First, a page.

Skip to main content

The TL;DR guide to git

While in the past I've held a pretty high opinion to using mercurial for version control, the majority of version control these days seems to done in git.  Here were the commands I found most useful to get productive with git right away.

# Clone a repository from an origin, i.e. my github MaskingUtils repository

git clone

# Add a file after it's been updated to stage it for commit, or add a new file

git add filename

# Commit the file to local repo

git commit

# Push the file to the origin so the rest of the team can see it

git push

# List all locally tracked branches

git branch
git branch --list

# Get a list of all branches from the remote

git branch -r

# Create branch locally

git branch develop

# Push the branch to the origin repository to make sure it is tracked there

git push --set-upstream origin develop

# Pulls latest from all local branches tracked from origin; won't pull non-tracked branches

git pull --all

# Fetch the branch list, remove any '->' entries, and then track them locally
git branch -r | grep -v '\->' | while read remote; do git branch --track "${remote#origin/}" "$remote"; done

# Revert all local changes

git checkout -- .
git reset --hard

# Deleted latest commit at head on a branch, and then pushing that delete
git reset --hard HEAD~1
git push origin HEAD --force

# Create a tag
git tag 2.0.5-RC1

# Push the tag
git push origin 2.0.5-RC1

# Cherry pick certain items from one branch and committed to another
# 1. check out target branch
# 2. cherry pick by selecting commit IDs from the source.  The IDs can be partial, like the first part.
# The challenge is that this is prone to some strange conflicts.
# Example:
git cherry-pick ac2bdbdf

# git move tag
git tag -f tag

# git checkout to a revision using its hash

git checkout 658185132b81702da6bfe68d6bcdba568d8b378f

# git checkout to head, just checkout to branch name
git checkout master

# Getting number of commits by author excluding merges
git log --no-merges --since=2020-03-31 | grep "Author:" | sort | uniq -c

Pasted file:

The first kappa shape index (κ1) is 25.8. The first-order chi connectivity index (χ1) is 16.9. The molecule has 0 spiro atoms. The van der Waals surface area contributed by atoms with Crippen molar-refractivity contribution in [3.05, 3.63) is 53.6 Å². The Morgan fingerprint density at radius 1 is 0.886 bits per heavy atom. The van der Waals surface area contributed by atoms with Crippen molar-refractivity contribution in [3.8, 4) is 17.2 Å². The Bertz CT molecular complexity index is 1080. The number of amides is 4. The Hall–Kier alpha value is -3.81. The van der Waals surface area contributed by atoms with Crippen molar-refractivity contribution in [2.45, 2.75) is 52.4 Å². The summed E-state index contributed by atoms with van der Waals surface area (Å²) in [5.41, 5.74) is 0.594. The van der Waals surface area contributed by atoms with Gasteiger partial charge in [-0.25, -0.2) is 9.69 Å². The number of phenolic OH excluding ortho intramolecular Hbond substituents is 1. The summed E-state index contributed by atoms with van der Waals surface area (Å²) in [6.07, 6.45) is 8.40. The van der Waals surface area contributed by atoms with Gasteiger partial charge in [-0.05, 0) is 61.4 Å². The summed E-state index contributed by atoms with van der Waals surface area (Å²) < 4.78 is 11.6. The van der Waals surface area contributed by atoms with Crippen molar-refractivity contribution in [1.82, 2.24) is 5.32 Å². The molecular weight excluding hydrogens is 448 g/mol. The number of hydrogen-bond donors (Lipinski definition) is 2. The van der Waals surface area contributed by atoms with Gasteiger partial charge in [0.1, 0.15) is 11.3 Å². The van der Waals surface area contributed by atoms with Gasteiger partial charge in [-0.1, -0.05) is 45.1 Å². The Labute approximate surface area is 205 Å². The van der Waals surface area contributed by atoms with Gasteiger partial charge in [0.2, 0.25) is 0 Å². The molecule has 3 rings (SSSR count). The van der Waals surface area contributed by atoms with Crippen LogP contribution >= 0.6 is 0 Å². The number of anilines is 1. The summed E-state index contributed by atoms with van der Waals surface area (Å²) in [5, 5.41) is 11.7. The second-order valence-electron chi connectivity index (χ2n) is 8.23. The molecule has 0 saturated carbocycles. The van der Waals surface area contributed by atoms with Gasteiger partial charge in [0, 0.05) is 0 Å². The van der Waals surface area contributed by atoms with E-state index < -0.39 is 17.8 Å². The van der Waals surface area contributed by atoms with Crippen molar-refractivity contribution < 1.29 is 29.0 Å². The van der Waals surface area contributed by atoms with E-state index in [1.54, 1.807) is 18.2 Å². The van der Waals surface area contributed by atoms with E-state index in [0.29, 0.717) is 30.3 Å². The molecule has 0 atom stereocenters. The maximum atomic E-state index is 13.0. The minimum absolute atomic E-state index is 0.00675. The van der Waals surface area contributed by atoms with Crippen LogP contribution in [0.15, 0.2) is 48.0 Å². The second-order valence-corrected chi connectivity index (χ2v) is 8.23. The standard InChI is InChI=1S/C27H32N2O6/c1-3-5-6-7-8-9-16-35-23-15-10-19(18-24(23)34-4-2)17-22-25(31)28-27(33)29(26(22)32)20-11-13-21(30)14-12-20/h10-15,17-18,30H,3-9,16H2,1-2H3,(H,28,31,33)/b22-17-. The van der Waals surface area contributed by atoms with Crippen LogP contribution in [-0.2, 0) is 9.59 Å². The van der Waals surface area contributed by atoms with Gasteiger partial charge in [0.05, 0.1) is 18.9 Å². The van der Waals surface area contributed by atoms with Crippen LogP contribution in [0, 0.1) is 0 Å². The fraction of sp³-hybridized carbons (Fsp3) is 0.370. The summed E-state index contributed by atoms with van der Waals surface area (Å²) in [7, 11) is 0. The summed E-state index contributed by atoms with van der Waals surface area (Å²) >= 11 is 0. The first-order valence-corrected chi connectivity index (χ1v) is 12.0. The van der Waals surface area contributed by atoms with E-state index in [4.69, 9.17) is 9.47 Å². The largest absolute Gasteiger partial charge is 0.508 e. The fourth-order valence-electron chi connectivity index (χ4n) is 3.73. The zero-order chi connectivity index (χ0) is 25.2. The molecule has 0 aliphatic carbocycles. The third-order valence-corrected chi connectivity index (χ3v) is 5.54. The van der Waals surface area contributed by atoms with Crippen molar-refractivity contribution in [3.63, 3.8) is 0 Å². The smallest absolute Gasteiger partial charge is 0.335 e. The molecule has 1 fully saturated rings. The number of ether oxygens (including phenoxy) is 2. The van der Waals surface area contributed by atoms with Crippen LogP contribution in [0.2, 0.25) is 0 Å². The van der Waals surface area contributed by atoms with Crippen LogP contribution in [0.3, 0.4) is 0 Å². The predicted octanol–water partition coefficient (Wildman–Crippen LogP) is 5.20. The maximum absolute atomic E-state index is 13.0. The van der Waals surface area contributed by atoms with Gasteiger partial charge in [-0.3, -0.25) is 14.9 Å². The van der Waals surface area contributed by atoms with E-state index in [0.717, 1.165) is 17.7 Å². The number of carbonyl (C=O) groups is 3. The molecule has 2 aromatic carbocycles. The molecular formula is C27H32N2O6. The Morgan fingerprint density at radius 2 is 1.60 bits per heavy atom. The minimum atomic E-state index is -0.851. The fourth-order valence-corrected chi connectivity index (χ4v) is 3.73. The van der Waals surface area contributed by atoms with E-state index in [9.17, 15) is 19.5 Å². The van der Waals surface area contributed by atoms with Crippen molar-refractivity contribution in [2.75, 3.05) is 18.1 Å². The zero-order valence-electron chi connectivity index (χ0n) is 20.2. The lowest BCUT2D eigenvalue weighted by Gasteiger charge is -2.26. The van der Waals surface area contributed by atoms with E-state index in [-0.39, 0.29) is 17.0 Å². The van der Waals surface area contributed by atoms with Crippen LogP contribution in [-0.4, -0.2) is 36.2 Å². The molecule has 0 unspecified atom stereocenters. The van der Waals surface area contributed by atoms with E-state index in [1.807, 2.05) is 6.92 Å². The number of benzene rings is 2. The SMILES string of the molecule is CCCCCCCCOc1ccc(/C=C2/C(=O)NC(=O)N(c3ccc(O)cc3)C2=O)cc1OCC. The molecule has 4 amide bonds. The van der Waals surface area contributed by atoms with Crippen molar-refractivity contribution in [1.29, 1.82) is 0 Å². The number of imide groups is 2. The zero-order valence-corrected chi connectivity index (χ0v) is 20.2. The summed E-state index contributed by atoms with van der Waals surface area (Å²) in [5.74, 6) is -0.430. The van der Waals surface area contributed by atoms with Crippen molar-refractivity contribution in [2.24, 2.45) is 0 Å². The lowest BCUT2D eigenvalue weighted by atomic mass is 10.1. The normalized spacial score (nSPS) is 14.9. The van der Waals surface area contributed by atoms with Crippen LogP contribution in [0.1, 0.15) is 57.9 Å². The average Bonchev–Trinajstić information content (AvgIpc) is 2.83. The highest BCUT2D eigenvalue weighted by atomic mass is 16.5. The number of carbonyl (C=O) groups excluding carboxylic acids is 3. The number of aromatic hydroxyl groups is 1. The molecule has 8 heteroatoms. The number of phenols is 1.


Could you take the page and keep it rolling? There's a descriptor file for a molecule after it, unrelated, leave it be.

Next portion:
Popular posts from this blog

Software Design Principles - SOLID

The SOLID software design principles weren't called SOLID while I was in grad school, but the concepts were there in my Object Oriented Design course. They're worth mentioning here, primarily because I think once you start coding and become dangerous, it's one of the best ways to stay organized once you incorporate it into your daily coding routines, and it even changes your way of thinking for the better:

Matlab and MySQL

I had a lot of data in a MySQL database that I wanted to analyze. I had a copy of Matlab, so I figured the best way to look at this all would be to plot this data and use some GUI elements to go through various combinations. After some Googling, I found this database connector that seemed to do the trick. I downloaded the files, configured mex to use MSVC 2008, built the connector, then I was able to successfully connect over the network! I ran into two problems, though: The connector does not support fetching columns of type TIMESTAMP, and With the magnitude of data (about 180k rows), access times were really slow. I was able to solve problem #1 by changing my columns to DATETIME, which was supported. I'm still trying to figure out problem #2. It may come down to importing all the data directly into Matlab.

10 #android apps I can't do without

After a couple of months with my #atrix, I have found some apps to be indispensable. Here they are: Checklist - a great way to organize todo lists to track progress in getting get things done! Evernote - to jot down my random yet important thoughts. Tweetdeck - all in one social networking platform. PowerAmp - a better music player. Widget Locker - a faster way to get to my most commonly used apps. Youtube - watching and uploading video. Slashdot - latest nerdy headlines. Gmail - primary email. Yahoo Mail - spam email. Kindle - to read a book on the go. Angry Birds - waste time on occasion. What are your favorite android apps? posted from Bloggeroid